“But we spend so much time on bureaucracy that we never get anything done.”
We’d barely started the workshop and already it was turning into a moanfest.
That’s not necessarily a bad thing – the air often needs a good clearing before you can get down to achieving anything that really matters, but this was different. As heads nodded in confirmation and story after story got related, it was pretty clear there was a proper problem to solve.
Bureaucracy gets a bum rap because people think it’s about processes and systems that serve only themselves, make life over-complicated and add to everyone’s workload.
And it often is just that – but it shouldn’t be. The whole point of bureaucracy is to make things simpler by working out the quickest and most effective way to get something done. There’s a process because having one is quicker than starting from scratch. Bureaucracy should – ideally – smooth and speed the work inside the organisation and for customers too.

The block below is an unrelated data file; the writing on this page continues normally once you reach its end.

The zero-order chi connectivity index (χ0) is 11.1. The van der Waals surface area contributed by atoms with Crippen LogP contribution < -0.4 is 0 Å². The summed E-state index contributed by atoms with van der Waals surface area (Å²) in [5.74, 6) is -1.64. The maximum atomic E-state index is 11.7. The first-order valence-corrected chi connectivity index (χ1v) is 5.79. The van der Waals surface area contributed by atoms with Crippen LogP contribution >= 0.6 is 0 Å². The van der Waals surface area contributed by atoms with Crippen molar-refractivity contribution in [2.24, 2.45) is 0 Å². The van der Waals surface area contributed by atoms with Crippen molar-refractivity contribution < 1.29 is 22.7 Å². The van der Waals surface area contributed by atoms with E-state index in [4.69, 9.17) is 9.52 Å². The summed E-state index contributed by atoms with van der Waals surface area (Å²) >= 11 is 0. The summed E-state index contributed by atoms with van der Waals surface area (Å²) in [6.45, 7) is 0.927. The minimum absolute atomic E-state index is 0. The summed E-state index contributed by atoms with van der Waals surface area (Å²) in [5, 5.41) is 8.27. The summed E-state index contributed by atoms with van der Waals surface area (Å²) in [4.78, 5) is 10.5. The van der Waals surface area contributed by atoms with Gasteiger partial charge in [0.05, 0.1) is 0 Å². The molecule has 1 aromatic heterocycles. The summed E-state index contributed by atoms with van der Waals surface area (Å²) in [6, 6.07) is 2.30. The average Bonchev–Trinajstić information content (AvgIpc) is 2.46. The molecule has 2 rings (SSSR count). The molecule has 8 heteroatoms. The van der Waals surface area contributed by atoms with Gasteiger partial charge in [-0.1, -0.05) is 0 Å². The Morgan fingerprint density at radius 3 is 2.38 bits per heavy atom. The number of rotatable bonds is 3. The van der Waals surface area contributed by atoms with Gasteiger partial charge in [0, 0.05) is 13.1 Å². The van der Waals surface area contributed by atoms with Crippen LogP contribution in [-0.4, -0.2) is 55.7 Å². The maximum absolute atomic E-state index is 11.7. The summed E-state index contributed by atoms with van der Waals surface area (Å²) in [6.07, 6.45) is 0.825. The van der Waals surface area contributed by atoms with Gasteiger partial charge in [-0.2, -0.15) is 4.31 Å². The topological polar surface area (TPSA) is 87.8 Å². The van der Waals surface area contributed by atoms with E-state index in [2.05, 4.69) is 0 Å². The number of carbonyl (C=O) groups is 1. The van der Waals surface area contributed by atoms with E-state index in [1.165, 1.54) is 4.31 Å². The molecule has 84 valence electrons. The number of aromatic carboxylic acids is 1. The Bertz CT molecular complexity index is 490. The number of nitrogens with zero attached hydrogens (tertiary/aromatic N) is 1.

Yeah, and which planet am I living on? So, a few rules. In the spirit of the best bureaucracy, there aren’t many (just four) and they’re easy to use.
1: If you’re designing a new process, get your customers, whether they’re internal or external – involved from the start.
The problems my workshop had weren’t about bureaucracy – honestly – they were about a bureaucracy that’s broken, if it ever worked properly in the first place. That’s because it had completely disregarded the first Rule of an Effective Bureaucracy; design your processes with the people who are going to use them.
It’s far too easy to book a meeting room, grab a few colleagues from your team and put together a fab new process. What’s absolutely certain is that, without the voice of the customer in that meeting, your process is going to be – at best – a complete pain and, at worst, a total banjax.
Rule 1a is ‘listen to the people who’ll be using the process’. It’s far too easy to just think they don’t understand and plough on regardless. The input they give you will be invaluable.